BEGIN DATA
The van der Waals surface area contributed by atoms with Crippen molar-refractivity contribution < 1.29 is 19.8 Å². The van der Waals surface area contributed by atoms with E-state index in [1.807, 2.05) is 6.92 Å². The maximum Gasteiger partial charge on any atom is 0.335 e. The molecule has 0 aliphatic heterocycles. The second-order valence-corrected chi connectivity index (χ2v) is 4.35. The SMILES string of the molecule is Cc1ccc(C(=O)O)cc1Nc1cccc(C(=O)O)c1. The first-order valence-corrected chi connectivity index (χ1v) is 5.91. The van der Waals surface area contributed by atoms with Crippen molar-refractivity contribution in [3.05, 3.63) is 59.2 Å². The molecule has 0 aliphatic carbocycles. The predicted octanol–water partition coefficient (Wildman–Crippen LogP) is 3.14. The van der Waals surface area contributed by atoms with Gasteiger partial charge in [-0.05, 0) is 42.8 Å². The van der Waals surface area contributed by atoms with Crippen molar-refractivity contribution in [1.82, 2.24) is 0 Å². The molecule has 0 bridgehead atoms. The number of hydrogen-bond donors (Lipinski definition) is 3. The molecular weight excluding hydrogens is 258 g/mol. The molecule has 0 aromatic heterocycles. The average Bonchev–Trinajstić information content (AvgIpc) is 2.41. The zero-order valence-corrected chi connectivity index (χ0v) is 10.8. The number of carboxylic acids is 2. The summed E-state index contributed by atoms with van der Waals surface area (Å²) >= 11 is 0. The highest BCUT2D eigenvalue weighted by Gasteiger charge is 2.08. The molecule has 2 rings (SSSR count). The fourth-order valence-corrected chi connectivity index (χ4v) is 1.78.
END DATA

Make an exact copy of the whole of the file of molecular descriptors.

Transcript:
The van der Waals surface area contributed by atoms with Crippen molar-refractivity contribution < 1.29 is 19.8 Å². The van der Waals surface area contributed by atoms with E-state index in [1.807, 2.05) is 6.92 Å². The maximum Gasteiger partial charge on any atom is 0.335 e. The molecule has 0 aliphatic heterocycles. The second-order valence-corrected chi connectivity index (χ2v) is 4.35. The SMILES string of the molecule is Cc1ccc(C(=O)O)cc1Nc1cccc(C(=O)O)c1. The first-order valence-corrected chi connectivity index (χ1v) is 5.91. The van der Waals surface area contributed by atoms with Crippen molar-refractivity contribution in [3.05, 3.63) is 59.2 Å². The molecule has 0 aliphatic carbocycles. The predicted octanol–water partition coefficient (Wildman–Crippen LogP) is 3.14. The van der Waals surface area contributed by atoms with Gasteiger partial charge in [-0.05, 0) is 42.8 Å². The van der Waals surface area contributed by atoms with Crippen molar-refractivity contribution in [1.82, 2.24) is 0 Å². The molecule has 0 bridgehead atoms. The number of hydrogen-bond donors (Lipinski definition) is 3. The molecular weight excluding hydrogens is 258 g/mol. The molecule has 0 aromatic heterocycles. The average Bonchev–Trinajstić information content (AvgIpc) is 2.41. The zero-order valence-corrected chi connectivity index (χ0v) is 10.8. The number of carboxylic acids is 2. The summed E-state index contributed by atoms with van der Waals surface area (Å²) >= 11 is 0. The highest BCUT2D eigenvalue weighted by Gasteiger charge is 2.08. The molecule has 2 rings (SSSR count). The fourth-order valence-corrected chi connectivity index (χ4v) is 1.78.